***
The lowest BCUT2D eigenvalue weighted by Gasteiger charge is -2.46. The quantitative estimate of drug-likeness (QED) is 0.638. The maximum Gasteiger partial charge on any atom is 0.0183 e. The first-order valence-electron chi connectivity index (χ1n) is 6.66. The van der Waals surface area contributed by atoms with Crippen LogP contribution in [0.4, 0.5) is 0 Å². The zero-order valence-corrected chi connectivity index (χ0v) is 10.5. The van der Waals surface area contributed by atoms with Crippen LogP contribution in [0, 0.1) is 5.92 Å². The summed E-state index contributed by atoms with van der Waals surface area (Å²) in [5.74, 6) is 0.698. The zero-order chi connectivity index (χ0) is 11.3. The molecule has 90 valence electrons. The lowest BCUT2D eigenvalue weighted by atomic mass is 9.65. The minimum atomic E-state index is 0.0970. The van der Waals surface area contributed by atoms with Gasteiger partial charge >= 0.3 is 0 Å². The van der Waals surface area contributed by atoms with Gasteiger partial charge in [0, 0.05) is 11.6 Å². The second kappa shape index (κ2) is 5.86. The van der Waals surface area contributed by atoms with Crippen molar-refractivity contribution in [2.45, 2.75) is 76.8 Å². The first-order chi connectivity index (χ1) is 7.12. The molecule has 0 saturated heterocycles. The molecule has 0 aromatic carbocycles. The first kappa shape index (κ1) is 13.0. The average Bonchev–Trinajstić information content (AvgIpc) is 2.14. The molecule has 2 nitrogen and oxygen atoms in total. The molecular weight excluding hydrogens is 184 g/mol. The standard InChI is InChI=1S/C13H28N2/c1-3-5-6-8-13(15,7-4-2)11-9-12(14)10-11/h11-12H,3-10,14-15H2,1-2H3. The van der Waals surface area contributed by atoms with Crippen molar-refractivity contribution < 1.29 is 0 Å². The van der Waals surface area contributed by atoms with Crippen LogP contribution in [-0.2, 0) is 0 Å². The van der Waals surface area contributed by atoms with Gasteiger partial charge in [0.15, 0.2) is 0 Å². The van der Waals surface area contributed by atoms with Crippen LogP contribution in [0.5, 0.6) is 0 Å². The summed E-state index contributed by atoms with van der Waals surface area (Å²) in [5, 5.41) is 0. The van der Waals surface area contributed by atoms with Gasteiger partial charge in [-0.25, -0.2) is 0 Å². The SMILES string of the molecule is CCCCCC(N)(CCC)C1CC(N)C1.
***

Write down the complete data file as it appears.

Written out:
The lowest BCUT2D eigenvalue weighted by Gasteiger charge is -2.46. The quantitative estimate of drug-likeness (QED) is 0.638. The maximum Gasteiger partial charge on any atom is 0.0183 e. The first-order valence-electron chi connectivity index (χ1n) is 6.66. The van der Waals surface area contributed by atoms with Crippen LogP contribution in [0.4, 0.5) is 0 Å². The zero-order valence-corrected chi connectivity index (χ0v) is 10.5. The van der Waals surface area contributed by atoms with Crippen LogP contribution in [0, 0.1) is 5.92 Å². The summed E-state index contributed by atoms with van der Waals surface area (Å²) in [5.74, 6) is 0.698. The zero-order chi connectivity index (χ0) is 11.3. The molecule has 90 valence electrons. The lowest BCUT2D eigenvalue weighted by atomic mass is 9.65. The minimum atomic E-state index is 0.0970. The van der Waals surface area contributed by atoms with Gasteiger partial charge >= 0.3 is 0 Å². The van der Waals surface area contributed by atoms with Gasteiger partial charge in [0, 0.05) is 11.6 Å². The second kappa shape index (κ2) is 5.86. The van der Waals surface area contributed by atoms with Crippen molar-refractivity contribution in [2.45, 2.75) is 76.8 Å². The first-order chi connectivity index (χ1) is 7.12. The molecule has 0 saturated heterocycles. The molecule has 0 aromatic carbocycles. The first kappa shape index (κ1) is 13.0. The average Bonchev–Trinajstić information content (AvgIpc) is 2.14. The molecule has 2 nitrogen and oxygen atoms in total. The molecular weight excluding hydrogens is 184 g/mol. The standard InChI is InChI=1S/C13H28N2/c1-3-5-6-8-13(15,7-4-2)11-9-12(14)10-11/h11-12H,3-10,14-15H2,1-2H3. The van der Waals surface area contributed by atoms with Crippen molar-refractivity contribution < 1.29 is 0 Å². The van der Waals surface area contributed by atoms with Crippen LogP contribution in [-0.2, 0) is 0 Å². The van der Waals surface area contributed by atoms with Gasteiger partial charge in [0.15, 0.2) is 0 Å². The van der Waals surface area contributed by atoms with Crippen LogP contribution in [0.5, 0.6) is 0 Å². The summed E-state index contributed by atoms with van der Waals surface area (Å²) in [5, 5.41) is 0. The van der Waals surface area contributed by atoms with Gasteiger partial charge in [-0.25, -0.2) is 0 Å². The SMILES string of the molecule is CCCCCC(N)(CCC)C1CC(N)C1.